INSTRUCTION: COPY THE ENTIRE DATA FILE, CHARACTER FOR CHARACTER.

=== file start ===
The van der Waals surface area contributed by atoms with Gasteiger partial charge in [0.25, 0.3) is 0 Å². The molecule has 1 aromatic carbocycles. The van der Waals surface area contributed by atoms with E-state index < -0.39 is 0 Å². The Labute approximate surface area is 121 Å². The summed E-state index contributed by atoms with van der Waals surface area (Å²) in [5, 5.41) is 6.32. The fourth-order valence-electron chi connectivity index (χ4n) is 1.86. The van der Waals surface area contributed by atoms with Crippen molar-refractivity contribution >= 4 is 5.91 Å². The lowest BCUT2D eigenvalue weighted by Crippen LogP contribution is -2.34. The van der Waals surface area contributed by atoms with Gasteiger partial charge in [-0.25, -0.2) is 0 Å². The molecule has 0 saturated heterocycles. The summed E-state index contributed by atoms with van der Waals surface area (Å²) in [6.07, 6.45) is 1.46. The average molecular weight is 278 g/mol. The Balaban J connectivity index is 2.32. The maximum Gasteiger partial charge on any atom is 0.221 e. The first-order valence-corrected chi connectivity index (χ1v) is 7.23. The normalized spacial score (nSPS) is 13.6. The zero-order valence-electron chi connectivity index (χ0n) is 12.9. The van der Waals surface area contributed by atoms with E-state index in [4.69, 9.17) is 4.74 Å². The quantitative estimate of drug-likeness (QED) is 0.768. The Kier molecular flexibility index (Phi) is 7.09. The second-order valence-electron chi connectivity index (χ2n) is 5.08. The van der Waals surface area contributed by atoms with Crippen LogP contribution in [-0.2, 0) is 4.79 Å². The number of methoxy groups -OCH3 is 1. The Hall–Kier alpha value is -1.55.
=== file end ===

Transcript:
The van der Waals surface area contributed by atoms with Gasteiger partial charge in [0.25, 0.3) is 0 Å². The molecule has 1 aromatic carbocycles. The van der Waals surface area contributed by atoms with E-state index < -0.39 is 0 Å². The Labute approximate surface area is 121 Å². The summed E-state index contributed by atoms with van der Waals surface area (Å²) in [5, 5.41) is 6.32. The fourth-order valence-electron chi connectivity index (χ4n) is 1.86. The van der Waals surface area contributed by atoms with Crippen molar-refractivity contribution >= 4 is 5.91 Å². The lowest BCUT2D eigenvalue weighted by Crippen LogP contribution is -2.34. The van der Waals surface area contributed by atoms with Gasteiger partial charge in [-0.25, -0.2) is 0 Å². The molecule has 0 saturated heterocycles. The summed E-state index contributed by atoms with van der Waals surface area (Å²) in [6.07, 6.45) is 1.46. The average molecular weight is 278 g/mol. The Balaban J connectivity index is 2.32. The maximum Gasteiger partial charge on any atom is 0.221 e. The first-order valence-corrected chi connectivity index (χ1v) is 7.23. The normalized spacial score (nSPS) is 13.6. The zero-order valence-electron chi connectivity index (χ0n) is 12.9. The van der Waals surface area contributed by atoms with E-state index in [4.69, 9.17) is 4.74 Å². The quantitative estimate of drug-likeness (QED) is 0.768. The Kier molecular flexibility index (Phi) is 7.09. The second-order valence-electron chi connectivity index (χ2n) is 5.08. The van der Waals surface area contributed by atoms with Crippen LogP contribution in [-0.2, 0) is 4.79 Å². The number of methoxy groups -OCH3 is 1. The Hall–Kier alpha value is -1.55.